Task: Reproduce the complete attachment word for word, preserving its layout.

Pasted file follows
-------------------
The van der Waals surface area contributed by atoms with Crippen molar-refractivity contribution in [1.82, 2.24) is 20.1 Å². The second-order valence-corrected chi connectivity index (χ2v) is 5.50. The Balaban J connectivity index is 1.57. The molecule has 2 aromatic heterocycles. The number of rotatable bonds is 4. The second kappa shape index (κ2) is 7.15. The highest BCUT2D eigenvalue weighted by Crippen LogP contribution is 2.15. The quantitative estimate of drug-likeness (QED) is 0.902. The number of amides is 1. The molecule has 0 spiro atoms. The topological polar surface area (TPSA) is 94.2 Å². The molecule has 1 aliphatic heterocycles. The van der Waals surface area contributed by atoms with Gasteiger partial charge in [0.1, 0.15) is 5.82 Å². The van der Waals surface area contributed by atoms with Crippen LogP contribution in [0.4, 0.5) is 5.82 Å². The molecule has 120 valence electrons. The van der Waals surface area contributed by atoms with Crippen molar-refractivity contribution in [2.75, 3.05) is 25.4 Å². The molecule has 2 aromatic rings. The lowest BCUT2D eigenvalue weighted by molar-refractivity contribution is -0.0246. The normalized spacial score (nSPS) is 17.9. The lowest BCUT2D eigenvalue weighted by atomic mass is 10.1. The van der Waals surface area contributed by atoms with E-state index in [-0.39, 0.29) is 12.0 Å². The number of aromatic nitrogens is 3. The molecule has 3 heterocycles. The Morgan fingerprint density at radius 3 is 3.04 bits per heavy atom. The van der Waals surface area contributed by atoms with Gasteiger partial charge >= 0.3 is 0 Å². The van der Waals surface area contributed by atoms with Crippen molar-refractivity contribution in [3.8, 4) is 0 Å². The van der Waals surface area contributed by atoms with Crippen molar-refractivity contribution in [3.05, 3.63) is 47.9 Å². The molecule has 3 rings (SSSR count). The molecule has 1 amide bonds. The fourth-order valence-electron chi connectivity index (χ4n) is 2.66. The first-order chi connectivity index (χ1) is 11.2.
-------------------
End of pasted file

The van der Waals surface area contributed by atoms with Crippen molar-refractivity contribution in [1.82, 2.24) is 20.1 Å². The second-order valence-corrected chi connectivity index (χ2v) is 5.50. The Balaban J connectivity index is 1.57. The molecule has 2 aromatic heterocycles. The number of rotatable bonds is 4. The second kappa shape index (κ2) is 7.15. The highest BCUT2D eigenvalue weighted by Crippen LogP contribution is 2.15. The quantitative estimate of drug-likeness (QED) is 0.902. The number of amides is 1. The molecule has 0 spiro atoms. The topological polar surface area (TPSA) is 94.2 Å². The molecule has 1 aliphatic heterocycles. The van der Waals surface area contributed by atoms with Gasteiger partial charge in [0.1, 0.15) is 5.82 Å². The van der Waals surface area contributed by atoms with Crippen LogP contribution in [0.4, 0.5) is 5.82 Å². The molecule has 120 valence electrons. The van der Waals surface area contributed by atoms with Crippen molar-refractivity contribution in [2.75, 3.05) is 25.4 Å². The molecule has 2 aromatic rings. The lowest BCUT2D eigenvalue weighted by molar-refractivity contribution is -0.0246. The normalized spacial score (nSPS) is 17.9. The lowest BCUT2D eigenvalue weighted by atomic mass is 10.1. The van der Waals surface area contributed by atoms with E-state index in [-0.39, 0.29) is 12.0 Å². The number of aromatic nitrogens is 3. The molecule has 3 heterocycles. The Morgan fingerprint density at radius 3 is 3.04 bits per heavy atom. The van der Waals surface area contributed by atoms with Gasteiger partial charge >= 0.3 is 0 Å². The van der Waals surface area contributed by atoms with Crippen molar-refractivity contribution in [3.8, 4) is 0 Å². The van der Waals surface area contributed by atoms with Crippen molar-refractivity contribution in [3.05, 3.63) is 47.9 Å². The molecule has 3 rings (SSSR count). The molecule has 1 amide bonds. The fourth-order valence-electron chi connectivity index (χ4n) is 2.66. The first-order chi connectivity index (χ1) is 11.2.